Friday, February 6, 2015

Men on Bikes Series: David Glover

My name is David James Glover. I am from eastern Iowa and started wrenching on bikes professionally this past March at the Trek Bike Store in Davenport. I then got offered a job of a lifetime in Copper Harbor, Michigan (pop. 86) working for the Keweenaw Adventure Company. 

After an amazing summer in the Upper Peninsula of Michigan I accepted a job at Moab Cyclery, in September I hopped on a bus in Michigan, a train in Milwaukee and eventually got my bike, a few possessions and myself to Moab. 

I love to get out and see the world from the seat of my bike every day; I feel it has been a wasted day if I do not. I like to race, adventure ride, group ride, commute, and generally rip trail!

My pages: Check them out and share them!
Strava, Facebook, and Youtube

Videos/Articles
I am also in this video that we just shot at Amasa Back
I was interviewed for this article in February 2014
I wrote/photographed this while in Copper Harbor

“Experiencing the world through endless secondhand information isn’t enough. If we want authenticity we have to initiate it.” -Travis Rice


When did you first start riding a bike?
I rode bikes as a child but did not pick it up again until June of 2012. I picked up a $50 ‘82 Schwinn and started road riding with my buddy and did RAGBRAI that July. In September we found out there was local singletrack that rocked (Beverly Park in Cedar Rapids, Iowa) and we both decided to get really cheap old mountain bikes. I then moved to Davenport, Iowa where there was more singletrack, I then met up with the best mountain bike group in the world, QC FORC or Friends of Off-Road Cycling. I have been hooked since.

This was when I moved to Moab from Copper Harbor. I got off the train in Grand Junction, grabbed my bike box and put it together on the platform. Everything I brought with me right here. I hung out and camped in the Grand Junction and Fruita area and rode sweet singletrack, before eventually having to get back to work in Moab.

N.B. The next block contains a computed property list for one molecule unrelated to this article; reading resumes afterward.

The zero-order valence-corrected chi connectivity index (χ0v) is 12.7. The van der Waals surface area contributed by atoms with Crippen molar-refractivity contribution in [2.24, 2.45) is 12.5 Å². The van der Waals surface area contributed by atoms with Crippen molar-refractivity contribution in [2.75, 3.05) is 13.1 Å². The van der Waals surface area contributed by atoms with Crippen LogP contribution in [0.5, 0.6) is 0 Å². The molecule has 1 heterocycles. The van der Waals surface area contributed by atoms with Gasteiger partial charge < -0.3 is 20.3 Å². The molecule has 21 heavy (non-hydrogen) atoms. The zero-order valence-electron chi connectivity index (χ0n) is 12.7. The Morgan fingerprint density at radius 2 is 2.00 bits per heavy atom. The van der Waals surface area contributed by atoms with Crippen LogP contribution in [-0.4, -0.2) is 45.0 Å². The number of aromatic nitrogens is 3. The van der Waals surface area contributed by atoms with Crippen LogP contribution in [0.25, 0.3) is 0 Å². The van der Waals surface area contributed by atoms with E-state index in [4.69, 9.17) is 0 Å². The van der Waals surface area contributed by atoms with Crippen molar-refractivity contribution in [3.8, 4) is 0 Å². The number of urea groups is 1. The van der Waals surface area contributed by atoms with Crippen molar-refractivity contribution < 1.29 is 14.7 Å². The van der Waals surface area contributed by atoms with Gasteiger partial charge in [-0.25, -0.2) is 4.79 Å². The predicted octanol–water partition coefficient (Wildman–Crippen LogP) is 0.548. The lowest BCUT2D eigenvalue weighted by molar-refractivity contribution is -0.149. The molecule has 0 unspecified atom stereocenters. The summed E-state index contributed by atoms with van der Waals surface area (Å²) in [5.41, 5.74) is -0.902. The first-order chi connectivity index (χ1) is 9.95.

What motivated you to ride as much as you have over the years?
Competition, friends, and wanting to explore have been my main motivations throughout the past 2 years.
I have been commuting 100% by bike since February 2013. I have ridden RAGBRAI twice, raced in the Illinois and Iowa MTB series, raced two I AM FAT fat bike enduros, raced two Copper Harbor trails fests, and Single Speed USA.

What inspired you to commute by bike regularly and why do you enjoy it?
I think I decided to start riding to work because it was a chance to get more riding in and save some money; I kept doing it because I was actually enjoying going to work. I love to take different routes, explore on the way to and from work. At times during the winter in Davenport I would ride in fresh snow on top of an iced over creek on my route to and from work.

For those who have never been to RAGBRAI- tell us about it and what it's like!
RAGBRAI is the Registers Annual Great Bicycle Ride Across Iowa and is the oldest and largest bike-touring event in the world. It usually starts on the Missouri River on the west side and ends at the Mississippi River on the east side. You ride an average of sixty miles a day for seven days, passing through tons of small amazing towns on the way. The people you meet are the best part of the event. You do not have to do the whole thing, even if you can make one day you'll have a blast.

What would be your favorite competitive biking event and why do you enjoy competing?
I partook in Single Speed USA this year and had such a blast. It happened to be in Copper Harbor where I was working this summer. People start rolling into town on Thursday, I lead a group ride with some racers who hadn’t been to the Harbor, ended up they were from Iowa as well, we had a great ride then hit up the Mariner North for pizza and beer. Friday everyone rides and parties. Saturday is race day 31 miles and 3500ft of climb with 350 other crazy singlespeeders. I took 2nd place for fatbike and 18th overall. It was a crazy fun weekend and plan to make it to SSUSA 2015 at Levis Trow Mounds, WI.

Do you remember how you felt on your first mountain bike ride?
My first ride on singletrack was by myself. I remember riding for 5-10 minutes, stopping, calling my buddy and saying “This is intense as heck!” That's all it took.

If you had nervousness at all, what did you do or think to overcome it?
I found you ride so much better if you think you can do something versus thinking you’re not going to make it.

Do you use clipless pedals? If yes, what are some tips/suggestions for beginners that you would share? If no, are you thinking of trying it out at all?